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Japan's Prime Minister Naoto Kan bows in front of the Japanese national flag at the start of his news conference at his official residence in Tokyo on July 13, 2011. (KIM KYUNG-HOON/REUTERS)
Japan's Prime Minister Naoto Kan bows in front of the Japanese national flag at the start of his news conference at his official residence in Tokyo on July 13, 2011. (KIM KYUNG-HOON/REUTERS)

Japan PM calls for phase-out of nuclear power Add to ...



Naoto Kan, Japan's Prime Minister, has called on the country gradually to eliminate nuclear power, in his strongest statement on atomic energy since the March tsunami sparked a crisis at the Fukushima Daiichi nuclear plant.

"Our nation should aim to become a society that can manage fine without nuclear power," Mr. Kan said on Wednesday.

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Mr. Kan, who has vowed to step down at an unspecified date, provided few details on timing, but his comments underscore cooling sentiment in Japan toward nuclear power.

In a recent interview with the Financial Times, a leading contender to replace Mr. Kan said Japan should phase out nuclear power over the next two decades. Seiji Maehara, one of the most popular figures in the ruling Democratic party, said construction of new nuclear reactors should "basically be stopped."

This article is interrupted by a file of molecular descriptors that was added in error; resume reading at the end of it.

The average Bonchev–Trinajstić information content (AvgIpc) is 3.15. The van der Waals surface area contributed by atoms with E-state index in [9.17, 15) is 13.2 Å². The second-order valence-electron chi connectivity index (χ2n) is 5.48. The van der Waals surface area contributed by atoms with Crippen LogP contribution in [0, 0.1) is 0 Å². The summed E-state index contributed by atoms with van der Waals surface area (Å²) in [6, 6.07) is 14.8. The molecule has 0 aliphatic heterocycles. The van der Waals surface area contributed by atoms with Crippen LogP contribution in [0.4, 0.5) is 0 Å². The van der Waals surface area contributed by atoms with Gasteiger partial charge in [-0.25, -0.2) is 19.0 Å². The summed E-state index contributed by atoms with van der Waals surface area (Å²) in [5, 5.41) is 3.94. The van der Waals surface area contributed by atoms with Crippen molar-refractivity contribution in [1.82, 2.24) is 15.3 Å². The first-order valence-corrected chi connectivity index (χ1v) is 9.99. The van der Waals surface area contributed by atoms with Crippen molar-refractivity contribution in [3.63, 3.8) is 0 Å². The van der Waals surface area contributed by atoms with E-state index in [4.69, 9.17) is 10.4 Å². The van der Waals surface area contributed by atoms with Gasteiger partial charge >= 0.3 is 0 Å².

Before the March earthquake and tsunami crippled the Fukushima Daiichi plant, nuclear power accounted for almost a third of electricity generated in Japan. Mr. Kan had previously referred to the technology as continuing to be a "pillar" of energy policy.

Shutting down all Japan's reactors would have far-reaching implications for the energy sector of the world's third-largest economy and for nuclear technology companies such as Toshiba, Hitachi and Mitsubishi Heavy Industries.

However, the practical policy implications of Mr. Kan's call remain unclear, as he is widely seen as a lame duck commanding rapidly declining support even from within his fractious party.

Mr. Kan survived a no-confidence motion in parliament last month only by offering a vague promise to step down when there was a "certain prospect" for progress in dealing with the March disaster and resulting nuclear crisis. Political discussion has been dominated by speculation over how long his administration can last and who might replace him.

Party colleagues and analysts have said Mr. Kan sees adoption of an anti-nuclear policy as a way to rebuild support, but he denied having any plan to dissolve the Diet and fight an election on the issue.

Mr. Kan said the crisis at the Fukushima Daiichi plant, which suffered multiple reactor meltdowns after its back-up cooling systems were knocked out by the tsunami, had shaken his faith in nuclear safety.

The Prime Minister added that resulting mass evacuations and the possibility that it would take decades or more to deal with radiation leakages completely had persuaded him that Japan should reduce its reliance on atomic energy "in a planned and gradual" way.

Support from anti-nuclear activists for Mr. Kan's call is likely to be muted by his government's continuing plan to restart reactors currently closed for inspection after they pass new safety checks.

However, public and political support for nuclear power has clearly been weakened by the nuclear crisis, with opinion polls suggesting a majority of voters would like to see either total abolition or reduced use in the future.

 

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